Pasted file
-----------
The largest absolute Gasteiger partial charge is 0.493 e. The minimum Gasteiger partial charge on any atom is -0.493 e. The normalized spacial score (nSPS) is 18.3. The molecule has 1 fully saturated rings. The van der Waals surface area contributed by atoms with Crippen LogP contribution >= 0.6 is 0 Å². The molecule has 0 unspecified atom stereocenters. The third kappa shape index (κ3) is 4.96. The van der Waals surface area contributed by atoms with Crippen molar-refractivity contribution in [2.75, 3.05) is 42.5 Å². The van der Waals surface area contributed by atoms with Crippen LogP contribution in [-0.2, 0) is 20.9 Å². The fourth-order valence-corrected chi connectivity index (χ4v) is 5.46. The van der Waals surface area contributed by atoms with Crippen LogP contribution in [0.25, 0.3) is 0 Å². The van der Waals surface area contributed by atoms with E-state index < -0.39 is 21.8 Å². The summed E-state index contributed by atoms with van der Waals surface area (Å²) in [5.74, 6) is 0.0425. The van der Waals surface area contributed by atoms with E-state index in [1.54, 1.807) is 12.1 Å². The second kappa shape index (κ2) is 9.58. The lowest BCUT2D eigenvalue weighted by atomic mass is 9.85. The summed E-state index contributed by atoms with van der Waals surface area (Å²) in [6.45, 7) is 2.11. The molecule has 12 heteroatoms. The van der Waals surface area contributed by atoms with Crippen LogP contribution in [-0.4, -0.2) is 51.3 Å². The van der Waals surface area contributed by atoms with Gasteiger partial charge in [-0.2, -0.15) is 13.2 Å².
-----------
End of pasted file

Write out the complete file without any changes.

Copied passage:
The largest absolute Gasteiger partial charge is 0.493 e. The minimum Gasteiger partial charge on any atom is -0.493 e. The normalized spacial score (nSPS) is 18.3. The molecule has 1 fully saturated rings. The van der Waals surface area contributed by atoms with Crippen LogP contribution >= 0.6 is 0 Å². The molecule has 0 unspecified atom stereocenters. The third kappa shape index (κ3) is 4.96. The van der Waals surface area contributed by atoms with Crippen molar-refractivity contribution in [2.75, 3.05) is 42.5 Å². The van der Waals surface area contributed by atoms with Crippen LogP contribution in [-0.2, 0) is 20.9 Å². The fourth-order valence-corrected chi connectivity index (χ4v) is 5.46. The van der Waals surface area contributed by atoms with Crippen LogP contribution in [0.25, 0.3) is 0 Å². The van der Waals surface area contributed by atoms with E-state index < -0.39 is 21.8 Å². The summed E-state index contributed by atoms with van der Waals surface area (Å²) in [5.74, 6) is 0.0425. The van der Waals surface area contributed by atoms with E-state index in [1.54, 1.807) is 12.1 Å². The second kappa shape index (κ2) is 9.58. The lowest BCUT2D eigenvalue weighted by atomic mass is 9.85. The summed E-state index contributed by atoms with van der Waals surface area (Å²) in [6.45, 7) is 2.11. The molecule has 12 heteroatoms. The van der Waals surface area contributed by atoms with Crippen LogP contribution in [-0.4, -0.2) is 51.3 Å². The van der Waals surface area contributed by atoms with Gasteiger partial charge in [-0.2, -0.15) is 13.2 Å².